Schenectady Council vote set on parking fee plan
Rates up to $10 eyed for events
SCHENECTADY It might soon cost a lot more to stop for a burrito during a Proctors musical.
That 15-minute stop for takeout could cost up to $10, according to a new parking fee that the City Council will vote on Oct. 15.
If it passes, the city could set a flat fee of up to $10 for every parking space near Proctors during events. Mayor Gary McCarthy said he likely wouldn’t implement that change for six months.
The parking lots near Proctors already charge $10 during events. The parking garage is always free.
Some theatergoers try to snag a metered spot on the street instead, since they are currently only $1 an hour. The meters are also free after 6 p.m., so savvy parkers circle the downtown, searching for an open spot to park for free just before their show.
Under the proposed new rates, the mayor would be able to increase the fee on those spaces to any amount up to $10 during events. That would make the pricing fair for all theatergoers who try to park near the theater — but it would be a substantial increase for those who simply want to stop briefly downtown to make a purchase.
The council will also vote next week on a maximum hourly parking fee for non-event periods. In committee Monday, the council agreed that maximum should be $1.50.
The council stressed that the mayor could choose any lower amount — including $0 — for any time period. The mayor could also change the parking stations regularly, adjusting the fee in response to traffic downtown.
Each change will cost the city $100 per parking station. The city is installing 19 stations, to replace 147 parking meters downtown.
The plan has an obvious problem if the city plans to makes a lot of one-day changes: If all 147 parking spaces were occupied at $10 for the night, the city would rake in $1,470, but it cost the city $1,900 to change the fee, a $430 loss. But the city is hoping to get the cost reduced if it buys more parking stations.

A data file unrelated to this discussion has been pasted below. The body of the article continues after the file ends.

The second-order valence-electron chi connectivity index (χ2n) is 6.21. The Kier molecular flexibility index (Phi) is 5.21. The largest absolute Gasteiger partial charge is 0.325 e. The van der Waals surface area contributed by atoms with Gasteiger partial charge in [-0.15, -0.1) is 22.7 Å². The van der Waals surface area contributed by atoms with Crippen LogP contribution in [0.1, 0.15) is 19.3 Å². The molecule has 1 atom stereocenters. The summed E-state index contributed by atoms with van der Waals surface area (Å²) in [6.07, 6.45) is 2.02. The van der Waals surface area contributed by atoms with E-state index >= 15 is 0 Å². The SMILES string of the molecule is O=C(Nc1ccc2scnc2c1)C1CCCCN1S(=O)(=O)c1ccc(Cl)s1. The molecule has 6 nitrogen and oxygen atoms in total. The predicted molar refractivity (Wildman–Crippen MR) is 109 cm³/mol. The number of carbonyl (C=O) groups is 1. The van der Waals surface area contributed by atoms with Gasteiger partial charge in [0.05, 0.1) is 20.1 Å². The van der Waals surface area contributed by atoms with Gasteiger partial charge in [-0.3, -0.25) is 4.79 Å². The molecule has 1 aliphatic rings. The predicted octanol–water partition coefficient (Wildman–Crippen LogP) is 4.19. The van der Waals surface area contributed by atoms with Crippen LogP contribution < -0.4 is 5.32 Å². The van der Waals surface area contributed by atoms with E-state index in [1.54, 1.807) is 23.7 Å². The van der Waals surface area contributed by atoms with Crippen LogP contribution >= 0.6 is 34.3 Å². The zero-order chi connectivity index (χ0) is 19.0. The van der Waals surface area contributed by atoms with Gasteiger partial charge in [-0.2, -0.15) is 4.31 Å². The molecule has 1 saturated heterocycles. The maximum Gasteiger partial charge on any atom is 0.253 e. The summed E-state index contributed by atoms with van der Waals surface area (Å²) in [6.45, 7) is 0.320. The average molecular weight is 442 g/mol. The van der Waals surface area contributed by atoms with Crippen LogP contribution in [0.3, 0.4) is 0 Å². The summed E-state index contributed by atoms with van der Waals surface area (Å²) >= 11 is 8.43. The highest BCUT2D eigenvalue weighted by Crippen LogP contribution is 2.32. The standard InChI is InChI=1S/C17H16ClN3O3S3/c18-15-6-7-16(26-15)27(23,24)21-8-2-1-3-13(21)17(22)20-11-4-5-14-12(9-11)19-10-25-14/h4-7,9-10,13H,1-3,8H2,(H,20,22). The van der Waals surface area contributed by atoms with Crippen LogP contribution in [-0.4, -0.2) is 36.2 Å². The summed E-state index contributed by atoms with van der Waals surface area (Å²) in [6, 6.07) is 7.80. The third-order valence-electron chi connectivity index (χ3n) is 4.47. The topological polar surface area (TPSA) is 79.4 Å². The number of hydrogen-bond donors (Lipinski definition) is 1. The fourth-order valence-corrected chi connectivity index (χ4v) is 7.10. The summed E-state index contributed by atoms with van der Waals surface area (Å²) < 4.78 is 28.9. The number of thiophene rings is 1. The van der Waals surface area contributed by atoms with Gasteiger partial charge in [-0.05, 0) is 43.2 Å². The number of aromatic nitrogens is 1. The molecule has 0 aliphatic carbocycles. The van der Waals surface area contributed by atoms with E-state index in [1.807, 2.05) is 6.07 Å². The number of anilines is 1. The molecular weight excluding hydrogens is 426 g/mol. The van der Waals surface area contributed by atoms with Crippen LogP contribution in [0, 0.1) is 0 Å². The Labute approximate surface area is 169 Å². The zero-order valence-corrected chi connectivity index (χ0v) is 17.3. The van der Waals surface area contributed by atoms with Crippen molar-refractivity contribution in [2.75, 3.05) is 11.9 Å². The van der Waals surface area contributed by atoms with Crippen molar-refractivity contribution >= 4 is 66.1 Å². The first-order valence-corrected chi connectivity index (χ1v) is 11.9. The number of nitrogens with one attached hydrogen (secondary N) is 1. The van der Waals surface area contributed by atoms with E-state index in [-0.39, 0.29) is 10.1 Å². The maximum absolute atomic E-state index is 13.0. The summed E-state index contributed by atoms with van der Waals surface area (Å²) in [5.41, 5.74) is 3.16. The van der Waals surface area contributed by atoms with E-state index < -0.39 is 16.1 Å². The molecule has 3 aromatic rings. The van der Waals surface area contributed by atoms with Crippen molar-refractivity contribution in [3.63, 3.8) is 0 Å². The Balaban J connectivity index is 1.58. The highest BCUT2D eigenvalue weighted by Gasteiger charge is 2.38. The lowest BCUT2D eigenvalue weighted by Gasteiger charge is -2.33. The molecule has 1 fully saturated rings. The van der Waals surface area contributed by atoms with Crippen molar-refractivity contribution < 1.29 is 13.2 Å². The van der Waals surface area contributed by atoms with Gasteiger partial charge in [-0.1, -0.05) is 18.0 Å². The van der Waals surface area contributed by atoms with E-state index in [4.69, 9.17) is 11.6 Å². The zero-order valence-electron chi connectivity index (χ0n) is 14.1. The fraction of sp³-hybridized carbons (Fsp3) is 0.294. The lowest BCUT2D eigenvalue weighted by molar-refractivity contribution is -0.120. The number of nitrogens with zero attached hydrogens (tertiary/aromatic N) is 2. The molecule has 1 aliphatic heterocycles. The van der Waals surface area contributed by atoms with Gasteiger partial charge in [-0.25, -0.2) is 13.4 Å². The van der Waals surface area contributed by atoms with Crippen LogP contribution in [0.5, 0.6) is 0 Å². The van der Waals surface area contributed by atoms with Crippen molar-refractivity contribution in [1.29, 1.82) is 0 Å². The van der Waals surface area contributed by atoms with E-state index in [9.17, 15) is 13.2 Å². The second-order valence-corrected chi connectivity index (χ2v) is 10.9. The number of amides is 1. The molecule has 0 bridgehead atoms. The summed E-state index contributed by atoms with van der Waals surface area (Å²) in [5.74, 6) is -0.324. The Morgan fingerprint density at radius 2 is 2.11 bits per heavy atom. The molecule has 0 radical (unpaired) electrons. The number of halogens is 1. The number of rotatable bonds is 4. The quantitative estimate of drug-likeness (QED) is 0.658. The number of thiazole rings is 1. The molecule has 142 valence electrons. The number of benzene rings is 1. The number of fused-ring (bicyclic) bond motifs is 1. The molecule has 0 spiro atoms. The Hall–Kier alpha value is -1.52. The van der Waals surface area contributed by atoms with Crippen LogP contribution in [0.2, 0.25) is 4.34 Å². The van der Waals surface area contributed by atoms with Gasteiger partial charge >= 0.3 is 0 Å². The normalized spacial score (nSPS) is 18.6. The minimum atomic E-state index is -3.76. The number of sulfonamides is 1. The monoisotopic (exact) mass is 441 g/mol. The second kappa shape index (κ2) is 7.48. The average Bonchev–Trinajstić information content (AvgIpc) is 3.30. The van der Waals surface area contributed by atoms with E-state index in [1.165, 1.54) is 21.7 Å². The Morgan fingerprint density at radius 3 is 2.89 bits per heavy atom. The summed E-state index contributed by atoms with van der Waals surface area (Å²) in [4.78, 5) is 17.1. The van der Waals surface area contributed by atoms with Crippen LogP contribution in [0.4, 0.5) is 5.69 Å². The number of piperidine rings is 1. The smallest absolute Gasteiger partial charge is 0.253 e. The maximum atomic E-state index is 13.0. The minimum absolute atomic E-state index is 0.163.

Council members were clearly reluctant to pick rates Monday. They have postponed the decision for months, and finally McCarthy told them they had run out of time.
“You have to do something or the meters will be programmed with the current rate and we’ll have to turn around and pay to get them reprogrammed,” he said.
Still, council members said they didn’t want to raise the current maximum of $1.25 per hour.
“That’s the highest rate I’ve ever paid” in the area, said Councilwoman Leesa Perazzo.
Councilman Carl Erikson added that “the administration” should ask for specific rates.
“All I would ask is you make a decision,” he said, adding that the rate was the council’s choice.
Finally, Council President Margaret King said the discussion clearly revolved around a $1.50 hourly maximum and a new flat fee of up to $10 for events, and called for a committee vote. It passed, placing the item on the agenda for the full council vote.
McCarthy said later that he would phase in the fee changes slowly.
“This whole thing is building flexibility into the system. Let people use ‘em, get a feel for them. You don’t put in a two-tiered price system [right away],” he said.